There were two striking moments in Russian President Vladimir Putin's long interview on French television last Tuesday night at the end of his state visit to France. The first was when he said that Russia was, of course, part of Europe. "Look at the map! Look at our history!" he exclaimed.
"We are the heirs of Greece, of Rome, of Byzantium, we are the heart of Orthodox Christendom." (I am quoting him from memory and may not have recorded his exact words.) The second moment was when, in discussing the Iraq crisis, he declared that Russia's ambition was to see the emergence of a multipolar, rather than a unipolar, world.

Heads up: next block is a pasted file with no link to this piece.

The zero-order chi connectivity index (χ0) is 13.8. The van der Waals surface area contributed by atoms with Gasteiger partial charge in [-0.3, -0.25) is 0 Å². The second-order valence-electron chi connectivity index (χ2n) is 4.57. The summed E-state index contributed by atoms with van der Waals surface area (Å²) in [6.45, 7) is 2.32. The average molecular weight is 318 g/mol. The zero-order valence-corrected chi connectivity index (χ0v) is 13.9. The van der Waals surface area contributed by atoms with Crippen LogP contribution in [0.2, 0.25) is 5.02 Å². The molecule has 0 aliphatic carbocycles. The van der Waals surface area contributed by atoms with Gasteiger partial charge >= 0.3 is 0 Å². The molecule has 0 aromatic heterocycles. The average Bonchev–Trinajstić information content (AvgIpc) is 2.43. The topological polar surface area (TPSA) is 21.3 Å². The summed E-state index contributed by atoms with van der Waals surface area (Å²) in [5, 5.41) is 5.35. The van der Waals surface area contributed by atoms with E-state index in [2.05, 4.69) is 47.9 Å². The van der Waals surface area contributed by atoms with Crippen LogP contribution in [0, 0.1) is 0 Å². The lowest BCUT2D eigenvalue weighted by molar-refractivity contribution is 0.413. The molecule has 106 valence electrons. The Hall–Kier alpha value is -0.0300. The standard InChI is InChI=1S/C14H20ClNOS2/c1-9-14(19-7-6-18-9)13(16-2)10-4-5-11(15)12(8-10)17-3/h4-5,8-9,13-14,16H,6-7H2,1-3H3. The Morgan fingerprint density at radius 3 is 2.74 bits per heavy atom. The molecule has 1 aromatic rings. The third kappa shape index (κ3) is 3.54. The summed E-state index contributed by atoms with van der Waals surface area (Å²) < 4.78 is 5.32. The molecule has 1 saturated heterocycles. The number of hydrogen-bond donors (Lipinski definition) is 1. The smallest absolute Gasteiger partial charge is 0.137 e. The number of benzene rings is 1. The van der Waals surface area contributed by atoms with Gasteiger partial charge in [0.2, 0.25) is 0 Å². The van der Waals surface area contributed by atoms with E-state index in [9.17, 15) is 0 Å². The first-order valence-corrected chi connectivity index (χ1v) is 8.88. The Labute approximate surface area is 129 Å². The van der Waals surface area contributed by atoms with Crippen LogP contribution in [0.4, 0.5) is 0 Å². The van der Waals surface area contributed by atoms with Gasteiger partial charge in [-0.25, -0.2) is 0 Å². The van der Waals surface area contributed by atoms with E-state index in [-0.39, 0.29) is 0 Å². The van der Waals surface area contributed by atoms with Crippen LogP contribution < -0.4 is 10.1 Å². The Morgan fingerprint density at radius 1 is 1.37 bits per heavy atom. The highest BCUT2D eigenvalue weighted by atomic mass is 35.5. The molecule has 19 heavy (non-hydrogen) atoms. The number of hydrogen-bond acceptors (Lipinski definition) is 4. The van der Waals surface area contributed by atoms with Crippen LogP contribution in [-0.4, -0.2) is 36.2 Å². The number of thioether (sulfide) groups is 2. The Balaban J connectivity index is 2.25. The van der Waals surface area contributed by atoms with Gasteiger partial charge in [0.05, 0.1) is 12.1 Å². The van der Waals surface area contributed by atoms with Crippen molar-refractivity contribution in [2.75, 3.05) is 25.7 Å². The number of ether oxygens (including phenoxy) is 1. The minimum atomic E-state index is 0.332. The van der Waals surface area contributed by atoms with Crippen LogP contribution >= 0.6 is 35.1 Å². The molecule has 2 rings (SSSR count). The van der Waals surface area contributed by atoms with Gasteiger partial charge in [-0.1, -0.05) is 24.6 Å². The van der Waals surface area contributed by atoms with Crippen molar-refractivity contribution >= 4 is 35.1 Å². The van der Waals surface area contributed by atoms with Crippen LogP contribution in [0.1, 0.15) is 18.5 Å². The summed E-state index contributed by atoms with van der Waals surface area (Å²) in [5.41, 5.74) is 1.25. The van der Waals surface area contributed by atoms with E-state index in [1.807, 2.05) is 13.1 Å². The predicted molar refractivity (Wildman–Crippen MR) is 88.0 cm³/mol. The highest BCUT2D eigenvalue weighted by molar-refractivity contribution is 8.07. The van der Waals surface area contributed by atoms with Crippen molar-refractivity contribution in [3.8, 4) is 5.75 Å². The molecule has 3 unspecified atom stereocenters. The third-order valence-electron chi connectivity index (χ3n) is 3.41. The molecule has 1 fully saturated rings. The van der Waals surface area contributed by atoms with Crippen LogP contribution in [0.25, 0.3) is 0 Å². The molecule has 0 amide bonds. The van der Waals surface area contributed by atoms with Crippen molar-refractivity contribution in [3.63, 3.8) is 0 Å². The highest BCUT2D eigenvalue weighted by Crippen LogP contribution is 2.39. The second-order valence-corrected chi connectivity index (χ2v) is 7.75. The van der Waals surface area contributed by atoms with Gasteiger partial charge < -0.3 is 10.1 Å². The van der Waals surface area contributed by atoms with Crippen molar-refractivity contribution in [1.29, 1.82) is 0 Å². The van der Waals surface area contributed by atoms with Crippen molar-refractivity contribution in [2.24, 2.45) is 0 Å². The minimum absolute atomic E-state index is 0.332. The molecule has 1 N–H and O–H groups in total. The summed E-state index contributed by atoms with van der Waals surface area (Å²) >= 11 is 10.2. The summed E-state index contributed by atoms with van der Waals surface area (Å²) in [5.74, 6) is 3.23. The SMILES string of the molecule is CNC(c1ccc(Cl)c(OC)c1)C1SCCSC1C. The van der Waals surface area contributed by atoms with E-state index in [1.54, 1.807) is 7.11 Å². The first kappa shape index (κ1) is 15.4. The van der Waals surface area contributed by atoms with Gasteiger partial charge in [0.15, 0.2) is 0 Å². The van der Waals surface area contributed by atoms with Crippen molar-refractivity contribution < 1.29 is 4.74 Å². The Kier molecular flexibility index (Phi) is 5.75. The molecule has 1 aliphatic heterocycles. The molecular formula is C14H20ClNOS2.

Putin's remarks signal that, beyond the trans-Atlantic dispute over Iraq, we are witnessing a rebellion by major European states against the dominance of the United States, a dominance which has characterized international relations since the collapse of the Soviet Union a dozen years ago.
The notion that a single hegemon can dictate terms to the rest of the world and make war on whomever it pleases is being categorically rejected.